Capital FM launches the Big Wedding 2017 #TheBigW2017

By Annah Nafula

The Big Wedding 2017 edition has officially been launched. While speaking at a press briefing George Manyali the programs director of Capital FM Uganda said that couples can now send in their letter entries through emails and through direct letters to the Station.

Manyali said that the Big wedding is aimed at giving back to the Capital FM listeners who have continuously made Capital FM the number one station of choice.

A wedding that will cost not less than one hundred fifty million Ugandan shillings will be all expenses paid. “All we require from the couple is for them to be traditionally married and be voted the best in the letter contest.” Said Manyali.

The coordinator and show host of Big breakfast , Marcus Kwikiriza in the same meeting added that every year, they strive to make it bigger and better. “This year we plan to have something for each and every couple that will make it to the top five since we are making five years in this promotion.” said Marcus.

Marcus said as Capital FM, they try as much as they can to follow up on the couples and so far they are proud to announce a great level of success to all the couples that have so far been married. There have not been any divorces and he hopes none ever happens.

Capital FM partners with several other partners to ensure that they get everything they need for the couples dream wedding. The partners this year include RwandaAir which has promised to take the couple to their new destination; London, Grace Gardens, Kaka Catering Services, La Patiserrie, Le Petit, Village Globtek ,Club Beer, Pepsi ,UgaMarket ,Swahili beach resort, Wink Bar ,Pink, Coconut, Imara African Coffee Ras Bizz, Star times, Africa Wines Ltd, Brenda Maraka, Hair BY Zziwa and Igongo Cultural Centre and Country hotel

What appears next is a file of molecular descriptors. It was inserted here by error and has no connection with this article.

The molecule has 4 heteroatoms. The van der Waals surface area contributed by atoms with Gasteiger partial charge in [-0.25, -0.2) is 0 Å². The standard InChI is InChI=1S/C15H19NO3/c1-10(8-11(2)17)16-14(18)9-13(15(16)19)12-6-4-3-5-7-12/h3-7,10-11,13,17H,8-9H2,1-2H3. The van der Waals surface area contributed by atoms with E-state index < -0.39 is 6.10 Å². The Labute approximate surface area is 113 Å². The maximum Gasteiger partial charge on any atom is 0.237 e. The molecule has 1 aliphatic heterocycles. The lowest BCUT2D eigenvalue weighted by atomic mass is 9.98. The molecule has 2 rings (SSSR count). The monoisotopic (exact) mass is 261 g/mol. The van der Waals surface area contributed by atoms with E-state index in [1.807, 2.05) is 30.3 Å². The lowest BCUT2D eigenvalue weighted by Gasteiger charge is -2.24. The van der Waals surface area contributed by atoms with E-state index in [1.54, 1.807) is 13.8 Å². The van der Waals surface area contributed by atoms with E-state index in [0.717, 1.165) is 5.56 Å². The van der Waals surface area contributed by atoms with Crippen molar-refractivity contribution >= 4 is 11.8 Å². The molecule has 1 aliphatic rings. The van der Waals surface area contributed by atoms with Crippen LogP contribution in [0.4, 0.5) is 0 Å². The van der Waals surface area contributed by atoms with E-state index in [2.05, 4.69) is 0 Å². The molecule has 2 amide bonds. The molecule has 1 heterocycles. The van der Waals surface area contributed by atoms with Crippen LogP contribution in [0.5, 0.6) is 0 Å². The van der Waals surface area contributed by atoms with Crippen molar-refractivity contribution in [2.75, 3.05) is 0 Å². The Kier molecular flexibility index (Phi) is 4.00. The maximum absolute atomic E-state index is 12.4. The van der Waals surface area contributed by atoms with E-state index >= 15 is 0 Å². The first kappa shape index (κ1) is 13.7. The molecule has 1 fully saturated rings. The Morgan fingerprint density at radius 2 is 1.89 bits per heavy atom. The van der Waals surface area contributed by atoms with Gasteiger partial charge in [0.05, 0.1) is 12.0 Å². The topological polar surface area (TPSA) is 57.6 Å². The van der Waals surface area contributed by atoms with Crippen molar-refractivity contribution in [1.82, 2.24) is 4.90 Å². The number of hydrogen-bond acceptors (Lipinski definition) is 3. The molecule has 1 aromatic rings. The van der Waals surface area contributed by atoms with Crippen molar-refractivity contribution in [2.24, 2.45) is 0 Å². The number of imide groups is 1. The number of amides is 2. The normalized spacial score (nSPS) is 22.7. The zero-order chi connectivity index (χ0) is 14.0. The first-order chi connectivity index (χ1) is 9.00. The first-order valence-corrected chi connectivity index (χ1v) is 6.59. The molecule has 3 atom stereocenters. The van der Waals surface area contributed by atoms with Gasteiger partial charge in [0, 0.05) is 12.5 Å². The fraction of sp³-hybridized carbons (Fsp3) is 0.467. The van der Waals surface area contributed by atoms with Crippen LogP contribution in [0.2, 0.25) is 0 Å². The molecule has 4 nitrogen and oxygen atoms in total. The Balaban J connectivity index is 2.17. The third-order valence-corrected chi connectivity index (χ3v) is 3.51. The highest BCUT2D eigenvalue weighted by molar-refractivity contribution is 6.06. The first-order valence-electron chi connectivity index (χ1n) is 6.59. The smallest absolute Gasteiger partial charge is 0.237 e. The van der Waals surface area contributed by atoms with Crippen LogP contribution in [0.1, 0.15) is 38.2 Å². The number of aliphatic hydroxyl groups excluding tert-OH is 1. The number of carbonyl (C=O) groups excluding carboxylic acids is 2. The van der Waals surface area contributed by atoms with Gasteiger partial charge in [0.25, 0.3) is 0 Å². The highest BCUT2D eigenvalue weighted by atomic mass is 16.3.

Luweero residents live in fear over letters posing death threats

There is fresh panic in Luweero district following new letters dropped by unidentified thugs threatening to attack residents. The copy of the letter URN has seen, threatens attacks on residents from Bamunanika in Bamunanika County up to Busula village in Katikamu Sub County.

The thugs ask residents to be ready, saying they will attack any time. Unlike similar letters dropped by thugs earlier, this time around the authors have provided a phone number for those who wish to join them. The mobile phone number is registered under the names of Francis Tanzekpwe.

Paul Luzinda, a resident of Lukowe trading center, says he picked the anonymous letter near his shop and decided to take it to Julius Owori, the Musaale Parish Internal Security Officer-PISO. Owori says he received two copies of the same letter from residents of Lukooge.

Paul Wataka, the Luweero District Police Commander has confirmed the development, saying they have launched investigations into the source of the letter. According to Wataka, they are not living anything to chance since the thugs have kept their word whenever they have threatened to attack.

About a fortnight ago, unidentified thugs dropped similar letters in Luweero town. The thugs asked residents near fuel pump stations and police stations to relocate to a distance not less than 500 meters to avoid being killed in attacks.

The anonymous letters first appeared in greater Masaka and Mbarara areas before they spread to other parts including Kampala, Wakiso and Luweero districts.

Just last week, unidentified thugs dropped anonymous letters at the home of the Vice President Edward Sekandi home in Masaka asking him to join the fight to
overthrow President, Yoweri Museveni.




Osama Bin Laden’s will found and made public

Newly released documents written by Osama bin Laden include the late terrorist’s will, personal letters and warnings to countries including the United States.

The documents show that he claimed to still be worth millions of dollars even as he struggled to remain relevant while his al Qaeda network splintered.

The Office of the Director of National Intelligence released the newly declassified documents Tuesday. They were recovered during the May 2011 raid on bin Laden’s compound in Abbottabad, Pakistan, in which he was killed.

His will, dated from the 1990s, was just one of many documents revealing that death never seemed to be far from bin Laden’s mind.

In it, bin Laden said that he had $29 million in Sudan that he wished to be used on “jihad for the sake of Allah,” while also directing a small portion of that figure to various family members. The whereabouts of the money are unknown.

And in a separate letter, from 2008, he wrote, “If I am to be killed, pray for me a lot and give continuous charities in my name.”